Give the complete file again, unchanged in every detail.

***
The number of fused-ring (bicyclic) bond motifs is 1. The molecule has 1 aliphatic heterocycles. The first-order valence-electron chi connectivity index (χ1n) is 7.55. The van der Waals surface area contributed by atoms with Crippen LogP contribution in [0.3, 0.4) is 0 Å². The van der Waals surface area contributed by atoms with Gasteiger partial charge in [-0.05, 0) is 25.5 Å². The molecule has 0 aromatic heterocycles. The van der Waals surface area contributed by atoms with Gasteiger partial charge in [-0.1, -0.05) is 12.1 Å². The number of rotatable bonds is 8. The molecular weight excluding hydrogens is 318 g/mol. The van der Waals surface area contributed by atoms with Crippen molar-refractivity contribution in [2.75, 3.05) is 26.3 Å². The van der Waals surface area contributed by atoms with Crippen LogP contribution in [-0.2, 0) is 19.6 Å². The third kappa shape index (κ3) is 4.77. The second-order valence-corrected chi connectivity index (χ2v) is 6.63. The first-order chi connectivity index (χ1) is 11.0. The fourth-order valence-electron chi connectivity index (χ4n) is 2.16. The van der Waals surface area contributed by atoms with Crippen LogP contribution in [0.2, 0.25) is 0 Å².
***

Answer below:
The number of fused-ring (bicyclic) bond motifs is 1. The molecule has 1 aliphatic heterocycles. The first-order valence-electron chi connectivity index (χ1n) is 7.55. The van der Waals surface area contributed by atoms with Crippen LogP contribution in [0.3, 0.4) is 0 Å². The van der Waals surface area contributed by atoms with Gasteiger partial charge in [-0.05, 0) is 25.5 Å². The molecule has 0 aromatic heterocycles. The van der Waals surface area contributed by atoms with Gasteiger partial charge in [-0.1, -0.05) is 12.1 Å². The number of rotatable bonds is 8. The molecular weight excluding hydrogens is 318 g/mol. The van der Waals surface area contributed by atoms with Crippen molar-refractivity contribution in [2.75, 3.05) is 26.3 Å². The van der Waals surface area contributed by atoms with Crippen LogP contribution in [-0.2, 0) is 19.6 Å². The third kappa shape index (κ3) is 4.77. The second-order valence-corrected chi connectivity index (χ2v) is 6.63. The first-order chi connectivity index (χ1) is 11.0. The fourth-order valence-electron chi connectivity index (χ4n) is 2.16. The van der Waals surface area contributed by atoms with Crippen LogP contribution in [0.2, 0.25) is 0 Å².